Channel 4’s investigative news team from WSMV has been digging around on several issues surrounding the construction industry, specifically around the $585 million Music City Center in Nashville, Tennessee. Recently they uncovered that one of the drywall subcontractors, Stallings Drywall from North Carolina, a sub for Bell, Clark and Roswell is cheating on this publically funded project by misclassifying the workers as independent contractors and not paying taxes, unemployment, workers’ comp or social security.
In the report, Dr. William Canak, a Middle Tennessee State University sociologist, talks about the statewide problem:
“In construction, the problems arise when people are actually employees who are supervised and held responsible by supervisors or management to work certain hours at certain times and certain places, but they're classified and paid as independent contractors.”
Canak further explained that often a worker who was injured on the job will file a workers’ comp claim or apply for unemployment only to discover that the premiums for these services were never paid on their behalf by the employer. He said that the unscrupulous employers are “free riders on the system” by not paying the payroll taxes which they owe and that they are “undermining the capacity for law abiders to compete.”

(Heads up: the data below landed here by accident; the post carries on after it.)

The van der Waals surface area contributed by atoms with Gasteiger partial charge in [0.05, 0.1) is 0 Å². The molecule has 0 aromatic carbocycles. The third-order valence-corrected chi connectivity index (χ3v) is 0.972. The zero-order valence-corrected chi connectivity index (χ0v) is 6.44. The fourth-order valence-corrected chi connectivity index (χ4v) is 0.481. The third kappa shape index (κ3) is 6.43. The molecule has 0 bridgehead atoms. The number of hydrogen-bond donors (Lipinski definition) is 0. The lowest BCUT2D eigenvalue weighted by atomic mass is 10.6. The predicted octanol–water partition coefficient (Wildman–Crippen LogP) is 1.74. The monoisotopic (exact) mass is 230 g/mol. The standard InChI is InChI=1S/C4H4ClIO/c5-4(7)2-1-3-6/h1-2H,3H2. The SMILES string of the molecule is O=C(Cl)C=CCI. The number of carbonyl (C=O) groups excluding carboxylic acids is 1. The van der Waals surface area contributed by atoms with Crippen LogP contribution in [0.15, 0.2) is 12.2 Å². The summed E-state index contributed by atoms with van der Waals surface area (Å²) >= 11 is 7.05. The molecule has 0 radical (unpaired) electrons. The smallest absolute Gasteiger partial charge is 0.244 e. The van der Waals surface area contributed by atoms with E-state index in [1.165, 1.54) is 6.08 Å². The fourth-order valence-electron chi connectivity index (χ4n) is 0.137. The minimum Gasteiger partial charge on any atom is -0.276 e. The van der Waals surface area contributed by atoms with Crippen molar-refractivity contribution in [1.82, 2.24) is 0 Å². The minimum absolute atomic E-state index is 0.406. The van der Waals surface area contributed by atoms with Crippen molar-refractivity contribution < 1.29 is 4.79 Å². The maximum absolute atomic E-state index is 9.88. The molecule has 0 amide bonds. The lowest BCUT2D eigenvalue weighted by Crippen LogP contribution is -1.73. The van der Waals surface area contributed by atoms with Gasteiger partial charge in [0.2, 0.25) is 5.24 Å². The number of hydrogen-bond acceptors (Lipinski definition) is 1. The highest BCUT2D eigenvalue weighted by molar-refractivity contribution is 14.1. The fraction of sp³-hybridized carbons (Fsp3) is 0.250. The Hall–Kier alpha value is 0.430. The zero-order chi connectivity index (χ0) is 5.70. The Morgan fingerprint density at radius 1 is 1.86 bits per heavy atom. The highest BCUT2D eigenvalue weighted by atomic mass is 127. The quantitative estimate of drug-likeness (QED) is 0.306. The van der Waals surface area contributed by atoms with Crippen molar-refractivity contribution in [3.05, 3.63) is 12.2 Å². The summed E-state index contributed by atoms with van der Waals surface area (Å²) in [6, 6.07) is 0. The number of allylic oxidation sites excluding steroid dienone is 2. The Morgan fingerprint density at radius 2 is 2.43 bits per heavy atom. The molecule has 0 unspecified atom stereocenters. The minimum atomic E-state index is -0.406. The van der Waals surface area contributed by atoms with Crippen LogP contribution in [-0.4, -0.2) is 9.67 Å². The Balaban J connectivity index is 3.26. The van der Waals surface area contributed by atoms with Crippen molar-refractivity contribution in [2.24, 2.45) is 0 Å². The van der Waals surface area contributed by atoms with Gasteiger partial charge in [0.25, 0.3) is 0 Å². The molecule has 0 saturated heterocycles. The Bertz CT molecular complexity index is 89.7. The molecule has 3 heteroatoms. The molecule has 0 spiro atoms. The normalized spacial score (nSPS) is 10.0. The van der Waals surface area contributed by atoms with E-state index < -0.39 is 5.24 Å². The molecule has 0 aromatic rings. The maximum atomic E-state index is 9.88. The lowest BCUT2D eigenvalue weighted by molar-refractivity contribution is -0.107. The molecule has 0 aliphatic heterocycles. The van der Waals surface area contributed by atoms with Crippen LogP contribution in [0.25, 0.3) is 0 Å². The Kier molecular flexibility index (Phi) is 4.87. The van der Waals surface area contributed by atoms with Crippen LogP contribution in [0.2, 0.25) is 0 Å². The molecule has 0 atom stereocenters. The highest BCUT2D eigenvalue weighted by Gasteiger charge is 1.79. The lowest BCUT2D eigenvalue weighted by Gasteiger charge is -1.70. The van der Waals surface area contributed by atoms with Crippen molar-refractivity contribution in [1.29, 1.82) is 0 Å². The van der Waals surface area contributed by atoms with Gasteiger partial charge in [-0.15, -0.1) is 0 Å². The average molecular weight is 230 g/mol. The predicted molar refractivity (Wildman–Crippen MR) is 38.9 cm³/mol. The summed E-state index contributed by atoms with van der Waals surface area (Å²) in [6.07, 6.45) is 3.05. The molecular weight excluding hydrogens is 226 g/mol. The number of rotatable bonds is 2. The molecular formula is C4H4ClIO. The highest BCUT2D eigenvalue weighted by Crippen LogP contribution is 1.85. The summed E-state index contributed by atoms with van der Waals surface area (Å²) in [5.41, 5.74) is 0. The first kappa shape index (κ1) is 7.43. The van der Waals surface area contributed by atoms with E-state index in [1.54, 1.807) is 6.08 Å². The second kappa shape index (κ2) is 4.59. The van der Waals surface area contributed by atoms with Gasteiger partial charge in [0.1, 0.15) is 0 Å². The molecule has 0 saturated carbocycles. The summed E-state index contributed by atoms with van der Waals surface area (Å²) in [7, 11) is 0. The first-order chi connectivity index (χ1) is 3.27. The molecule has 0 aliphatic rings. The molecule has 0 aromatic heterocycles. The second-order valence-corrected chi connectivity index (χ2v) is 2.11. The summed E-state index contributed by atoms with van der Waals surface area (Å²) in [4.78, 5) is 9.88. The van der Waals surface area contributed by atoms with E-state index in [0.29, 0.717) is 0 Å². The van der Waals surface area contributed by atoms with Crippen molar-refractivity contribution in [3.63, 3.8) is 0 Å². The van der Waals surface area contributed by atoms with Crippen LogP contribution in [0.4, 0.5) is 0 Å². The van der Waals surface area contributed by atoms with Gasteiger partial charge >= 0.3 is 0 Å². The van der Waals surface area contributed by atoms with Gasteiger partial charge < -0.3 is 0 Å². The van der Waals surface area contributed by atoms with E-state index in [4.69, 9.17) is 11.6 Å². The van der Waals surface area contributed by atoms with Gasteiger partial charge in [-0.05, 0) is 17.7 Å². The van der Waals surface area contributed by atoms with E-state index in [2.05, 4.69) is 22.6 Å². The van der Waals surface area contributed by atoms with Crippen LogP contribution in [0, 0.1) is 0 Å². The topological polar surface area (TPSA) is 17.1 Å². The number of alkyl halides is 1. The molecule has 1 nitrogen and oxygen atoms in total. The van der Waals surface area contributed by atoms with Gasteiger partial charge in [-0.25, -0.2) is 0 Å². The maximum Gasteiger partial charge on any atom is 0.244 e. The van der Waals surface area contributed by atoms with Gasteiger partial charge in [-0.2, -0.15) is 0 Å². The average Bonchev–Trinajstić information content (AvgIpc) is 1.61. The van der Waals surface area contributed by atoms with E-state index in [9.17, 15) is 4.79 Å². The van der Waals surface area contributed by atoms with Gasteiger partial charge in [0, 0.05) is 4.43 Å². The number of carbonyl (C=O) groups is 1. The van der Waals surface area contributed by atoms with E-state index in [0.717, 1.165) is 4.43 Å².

Even though the men hired by Stallings work 11-hour days, they are not paid any overtime and that leads to an interesting set of interviews when the Channel 4 I-Team goes undercover with a hidden camera and applies to work for Stallings on the project.
Holly McCall, spokesperson for the Music City Center spoke with the news team:
“Well, we've heard some allegations. We're investigating and continuing to gather information. I think you know we've got a track record of doing the right thing. Channel 4 brought an issue to light similarly last fall with a subcontractor, and we took pretty swift action on that.”
But according to Channel 4 reporter Demetria Kalodimos, there are likely many other subcontractors hired who cheat the government and workers in this way, because up to now, Tennessee has never audited a construction site looking for this offence. This may change as more citizens become aware of this practice and demand an end to it.
Watch the video news report: